Many studies have revealed that a combination of multiple genetic and environmental factors may involve for the onset of CKD and its progression (McClellan and Flanders 2003; Luttropp et al. 2009). In humans, the renin-angiotensin-aldosterone system (RAAS) act as an endocrine system which regulates blood pressure and fluid-electrolyte balance. But, the alter activity of the RAAS leads to the development of kidney diseases (Ferrario and Strawn 2006). Angiotensin-converting enzyme (ACE, dipeptidyl carboxypeptidase) is one of the key component of the RAAS system. It is a membrane-bound enzyme which converts inactive angiotensin I to active angiotensin II. The ACE gene is located on chromosome 17q23 and contain 26 exons and 25 introns (Mattei et al. 1989; Hubert et al. 1991). Many clinical studies have investigated the association between polymorphisms on the ACE gene and CKD risk, but results of these studies were inconsistent and contradictory. A significant association of the ACE (I/D and G2350A) polymorphisms with CKD were reported in the Chinese, Egyptian, Lebanese Indian, Malaysian populations (Elshamaa et al. 2011; Ali et al. 2015; Lu et al. 2016; Sarkar et al. 2016; Fawwaz et al. 2017), while other studies failed to find such genetic association (I/D and A-240T) in Hungarian and Han-Chinese of Taiwan populations (Yang et al. 2015; Kiss et al. 2017).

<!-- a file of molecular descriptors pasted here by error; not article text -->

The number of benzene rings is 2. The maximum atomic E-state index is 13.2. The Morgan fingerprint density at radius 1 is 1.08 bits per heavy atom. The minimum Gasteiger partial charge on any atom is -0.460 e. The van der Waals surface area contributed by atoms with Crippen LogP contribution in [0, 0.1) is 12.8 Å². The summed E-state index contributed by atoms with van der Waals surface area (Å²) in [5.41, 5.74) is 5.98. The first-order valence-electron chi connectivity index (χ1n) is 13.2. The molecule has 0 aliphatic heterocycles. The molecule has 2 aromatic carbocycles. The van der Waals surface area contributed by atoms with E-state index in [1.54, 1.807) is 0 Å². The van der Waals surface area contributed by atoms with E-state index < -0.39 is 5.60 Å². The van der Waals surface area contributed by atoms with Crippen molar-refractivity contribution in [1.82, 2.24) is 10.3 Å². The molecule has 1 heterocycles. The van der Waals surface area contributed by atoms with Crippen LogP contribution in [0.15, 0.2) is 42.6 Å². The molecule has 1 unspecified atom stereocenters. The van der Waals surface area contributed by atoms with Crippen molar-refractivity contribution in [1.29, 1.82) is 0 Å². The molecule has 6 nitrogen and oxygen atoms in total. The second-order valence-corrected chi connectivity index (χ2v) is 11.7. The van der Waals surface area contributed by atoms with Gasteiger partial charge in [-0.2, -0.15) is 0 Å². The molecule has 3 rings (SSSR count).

To the best of our knowledge, the association between A-240T polymorphism in the ACE gene and CKD has not been studied in North Indian population. Therefore, the present study aimed to investigate the association of ACE A-240T polymorphism with CKD risk.

Materials and Methods

Study Population

One hundred and sixty-five CD patients and 220 healthy controls from the Clara Swain Mission Hospital, Bareilly, India were included in the study. All the study participants were belong to North India ethnicity. The study was conducted in accordance with the principle outlined in the Helsinki declaration for the investigation of human subjects. This study was reviewed and approved by the Institutional Ethics Committee of Invertis University, Bareilly, India. Written informed consent was obtained from each participant before participating in the study. 

Blood Collection

Two millilitre of venous blood was collected from each participant in an ethylenediaminetetraacetic acid coated tubes and stored at -20 ᵒC till further use.

Genomic DNA Isolation

Total genomic DNA was extracted from whole blood samples using a commercially available genomic DNA isolation kit (Nucelospin® from Macherey-Nagel, Germany) according to the manufacturer’s protocol. The quality of DNA was analysed by 0.8% agarose gel electrophoresis and the quantity was measured by absorption at 260/280 nm in a standard spectrophotometer. Extracted DNA samples were stored at -20°C till further use.